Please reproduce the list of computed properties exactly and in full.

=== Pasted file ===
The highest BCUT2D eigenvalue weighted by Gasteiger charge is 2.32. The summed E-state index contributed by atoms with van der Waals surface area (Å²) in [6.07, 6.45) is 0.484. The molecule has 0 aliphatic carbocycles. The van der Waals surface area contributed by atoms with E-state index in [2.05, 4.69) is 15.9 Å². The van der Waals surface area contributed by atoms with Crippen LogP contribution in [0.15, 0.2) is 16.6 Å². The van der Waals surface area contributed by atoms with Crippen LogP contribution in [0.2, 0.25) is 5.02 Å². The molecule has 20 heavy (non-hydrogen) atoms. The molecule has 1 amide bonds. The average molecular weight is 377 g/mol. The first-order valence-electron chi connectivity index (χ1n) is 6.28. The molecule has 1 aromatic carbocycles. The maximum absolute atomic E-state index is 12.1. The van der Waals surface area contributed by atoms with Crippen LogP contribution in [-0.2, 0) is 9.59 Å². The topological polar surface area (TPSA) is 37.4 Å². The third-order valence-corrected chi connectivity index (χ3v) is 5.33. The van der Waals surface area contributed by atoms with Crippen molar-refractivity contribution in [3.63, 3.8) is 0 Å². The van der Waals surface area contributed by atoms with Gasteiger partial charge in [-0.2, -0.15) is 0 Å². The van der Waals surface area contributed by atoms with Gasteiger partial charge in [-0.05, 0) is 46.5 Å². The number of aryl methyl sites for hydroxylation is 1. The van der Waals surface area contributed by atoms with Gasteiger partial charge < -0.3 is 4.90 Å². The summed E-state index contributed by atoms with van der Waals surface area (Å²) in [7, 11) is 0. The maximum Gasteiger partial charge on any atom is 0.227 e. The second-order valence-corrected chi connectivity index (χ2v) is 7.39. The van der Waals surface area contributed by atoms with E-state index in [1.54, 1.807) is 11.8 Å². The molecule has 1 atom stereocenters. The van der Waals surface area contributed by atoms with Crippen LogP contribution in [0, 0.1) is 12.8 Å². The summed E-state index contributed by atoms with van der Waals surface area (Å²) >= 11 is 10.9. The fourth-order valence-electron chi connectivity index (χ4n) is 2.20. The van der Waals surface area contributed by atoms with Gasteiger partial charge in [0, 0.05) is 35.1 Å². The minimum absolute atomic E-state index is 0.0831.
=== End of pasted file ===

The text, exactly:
The highest BCUT2D eigenvalue weighted by Gasteiger charge is 2.32. The summed E-state index contributed by atoms with van der Waals surface area (Å²) in [6.07, 6.45) is 0.484. The molecule has 0 aliphatic carbocycles. The van der Waals surface area contributed by atoms with E-state index in [2.05, 4.69) is 15.9 Å². The van der Waals surface area contributed by atoms with Crippen LogP contribution in [0.15, 0.2) is 16.6 Å². The van der Waals surface area contributed by atoms with Crippen LogP contribution in [0.2, 0.25) is 5.02 Å². The molecule has 20 heavy (non-hydrogen) atoms. The molecule has 1 amide bonds. The average molecular weight is 377 g/mol. The first-order valence-electron chi connectivity index (χ1n) is 6.28. The molecule has 1 aromatic carbocycles. The maximum absolute atomic E-state index is 12.1. The van der Waals surface area contributed by atoms with Crippen LogP contribution in [-0.2, 0) is 9.59 Å². The topological polar surface area (TPSA) is 37.4 Å². The third-order valence-corrected chi connectivity index (χ3v) is 5.33. The van der Waals surface area contributed by atoms with Crippen molar-refractivity contribution in [3.63, 3.8) is 0 Å². The van der Waals surface area contributed by atoms with Gasteiger partial charge in [-0.2, -0.15) is 0 Å². The van der Waals surface area contributed by atoms with Gasteiger partial charge in [-0.05, 0) is 46.5 Å². The number of aryl methyl sites for hydroxylation is 1. The van der Waals surface area contributed by atoms with Gasteiger partial charge < -0.3 is 4.90 Å². The summed E-state index contributed by atoms with van der Waals surface area (Å²) in [7, 11) is 0. The maximum Gasteiger partial charge on any atom is 0.227 e. The second-order valence-corrected chi connectivity index (χ2v) is 7.39. The van der Waals surface area contributed by atoms with E-state index in [1.54, 1.807) is 11.8 Å². The molecule has 1 atom stereocenters. The van der Waals surface area contributed by atoms with Crippen LogP contribution in [0, 0.1) is 12.8 Å². The summed E-state index contributed by atoms with van der Waals surface area (Å²) >= 11 is 10.9. The fourth-order valence-electron chi connectivity index (χ4n) is 2.20. The van der Waals surface area contributed by atoms with Gasteiger partial charge in [0, 0.05) is 35.1 Å². The minimum absolute atomic E-state index is 0.0831.